Mitten, who sits on the House Special Committee on Litigation Reform, said that these measures will increase costs to Missouri taxpayers if plaintiffs are prohibited from joining related cases.
If joinders are no longer allowed and if venue rules are restricted, what could be litigated under current law as a single case, such as a class-action suit, would instead be litigated as separate cases for each plaintiff in a different venue.
“You have to pay for a judge in different counties, but it’s all the same facts,” Mitten said.
Sen. Brian Munzlinger, R-Williamstown, sponsored the Senate counterparts to Kolkmeyer’s bills, Senate Bills 258 through 262. The House bills were passed out of committee on Feb. 20, and have not yet been scheduled for floor debate. The Senate bills are through committee and are on the Senate floor calendar for Monday.
Senate Bill 45, sponsored by Sen. Gary Romine, R-Farmington, proposes to reroute disputes between employers and at-will employees away from the court system and into private arbitration proceedings.
"What this allows is for the business and the employee to come to an agreement that any employee controversies be dealt with through an arbitration process," Romine said during floor debate.
This bill was especially contentious among its opponents, who said that by forcing disputes into private arbitration, it will allow discrimination and employer retribution to occur without adequate remedy to the victim.
"That bill will effectively deny access to the courts for Missourians who believe that they have had adverse employment actions as a result of sexual harassment complaints, or employment discrimination complaints," Sifton said. "You're going to see far fewer sexual harassment victims and victims of racism and sexism and ageism in the workplace have a chance to make their case to a jury."
The scope of the more than two dozen tort bills so far introduced in the General Assembly runs the gamut of tort-specific processes, procedures and judgments. Other bills that have been introduced include measures that potentially reduce judgements, create a distinction between employees of franchisors and franchisees, add time limits to the settlement process and address product liability and asbestos claims.
Summary of bills filed proposing changes to class action lawsuits
|Chamber||Bill Number||Sponsor||Sponsor Summary|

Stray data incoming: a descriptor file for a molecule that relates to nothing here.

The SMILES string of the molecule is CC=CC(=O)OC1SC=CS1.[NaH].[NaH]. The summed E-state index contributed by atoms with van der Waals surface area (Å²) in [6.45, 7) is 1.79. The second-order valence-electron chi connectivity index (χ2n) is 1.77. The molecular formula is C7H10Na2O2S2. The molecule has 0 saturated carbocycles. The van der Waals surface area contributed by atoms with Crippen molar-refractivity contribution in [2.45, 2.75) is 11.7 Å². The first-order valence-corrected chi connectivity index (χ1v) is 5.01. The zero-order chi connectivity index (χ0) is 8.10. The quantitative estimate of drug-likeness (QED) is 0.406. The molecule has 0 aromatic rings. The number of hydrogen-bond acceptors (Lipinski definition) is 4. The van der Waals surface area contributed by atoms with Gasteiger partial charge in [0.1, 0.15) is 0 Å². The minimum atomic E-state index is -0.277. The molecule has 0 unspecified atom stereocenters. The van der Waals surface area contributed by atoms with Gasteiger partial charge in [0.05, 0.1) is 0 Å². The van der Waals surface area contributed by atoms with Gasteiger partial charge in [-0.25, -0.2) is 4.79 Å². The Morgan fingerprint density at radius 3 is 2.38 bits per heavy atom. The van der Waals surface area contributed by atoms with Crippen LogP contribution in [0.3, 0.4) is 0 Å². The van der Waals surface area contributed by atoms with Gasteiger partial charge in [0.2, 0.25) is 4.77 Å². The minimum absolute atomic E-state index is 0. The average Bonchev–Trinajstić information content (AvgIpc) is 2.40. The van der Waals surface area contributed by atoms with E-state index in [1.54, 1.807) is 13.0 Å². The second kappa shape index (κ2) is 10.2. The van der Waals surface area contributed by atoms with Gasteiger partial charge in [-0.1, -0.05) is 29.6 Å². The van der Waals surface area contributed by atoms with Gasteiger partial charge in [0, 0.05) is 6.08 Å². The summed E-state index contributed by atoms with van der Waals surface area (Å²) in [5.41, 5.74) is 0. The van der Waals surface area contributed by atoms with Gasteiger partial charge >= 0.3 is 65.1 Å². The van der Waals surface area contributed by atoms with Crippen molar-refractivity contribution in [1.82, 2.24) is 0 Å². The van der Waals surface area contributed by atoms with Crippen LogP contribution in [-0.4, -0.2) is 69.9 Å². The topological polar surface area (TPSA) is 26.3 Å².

|Senate||4||Ron Richard||Repeals certain provisions relating to products liability civil actions|
|Senate||5||Ron Richard||Modifies provisions relating to tort actions specifically unlawful merchandising practices, products liability claims and venue requirements|
|Senate||201||Bob Onder||Creates new provisions relating to joint employers|
|Senate||213||Caleb Rowden||Establishes requirements for certain settlement offers of tort claims which must be accepted within a specified period of time|
|Senate||220||Jeanie Riddle||Provides that a person who is injured by a product has 10 years after the sale or lease of the product to bring a suit for damages|
|Senate||237||Caleb Rowden||Modifies definitions of "employee" and "physician employee" in actions against health care providers for personal injury or death|
|Senate||258||Brian Munzlinger||Modifies civil procedure for joinder, intervention, and venue in civil actions|
|Senate||259||Brian Munzlinger||Amends Supreme Court Rule 52.12 to prohibit intervention in a tort action when jurisdiction and venue cannot be independently established|
|Senate||260||Brian Munzlinger||Amends Supreme Court Rule 51.01 to require the independent establishment of venue and jurisdiction for joinder or intervention|
|Senate||261||Brian Munzlinger||Amends Supreme Court Rule 52.05 to modify procedures for joinder in tort actions|
|Senate||262||Brian Munzlinger||Modifies Supreme Court Rule 52.06 relating to the dismissal of a claim due to misjoinder where venue does not exist|
|Senate||383||Bill Eigel||Provides that defendants in tort actions shall be liable only for damages in proportion to the defendant's percentage of fault, and not be jointly liable|
|House||95||Joe Don McGaugh||Modifies provisions relating to the collateral source rule and provides that parties may introduce evidence of the actual cost, rather than the value, of the medical care rendered|
|House||333||Bruce DeGroot||Changes the laws regarding asbestos tort claims and asbestos trust claims|
|House||339||Bruce DeGroot||Modifies provisions relating to tort claims|
|House||452||Kevin Austin||Modifies definitions of “employee” and “physician employee” in actions against health care providers for personal injury or death|
|House||459||Glen Kolkmeyer||Repeals certain provisions relating to products liability civil actions|
|House||460||Glen Kolkmeyer||Modifies provisions relating to civil proceedings|
|House||461||Glen Kolkmeyer||Amends Supreme Court Rules 52.05 and 52.06 for the purpose of severing parties who are misjoined in a civil action|
|House||462||Glen Kolkmeyer||Amends Supreme Court Rule 52.12 for the purpose of prohibiting a person from intervening in a tort action if jurisdiction and venue cannot be established independently|
|House||463||Glen Kolkmeyer||Amends Supreme Court Rule for the purpose of providing that joinder and intervention cannot establish jurisdiction or venue if jurisdiction and venue cannot be established independently|
|House||573||Joe McGaugh||Establishes requirements for certain settlement offers of tort claims which must be accepted within a specified period of time|
|House||594||Joe McGaugh||Provides that a person who is injured by a product has 10 years after the sale or lease of the product to bring a suit for damages|
|House||641||Rocky Miller||Requires the nonprevailing party in a civil suit to pay court costs and attorney's fees of the prevailing party|
|House||765||Robert Cornejo||Prohibits the waiver of guardian ad litem fees in certain civil actions|
Supervising editor is Mark Horvit.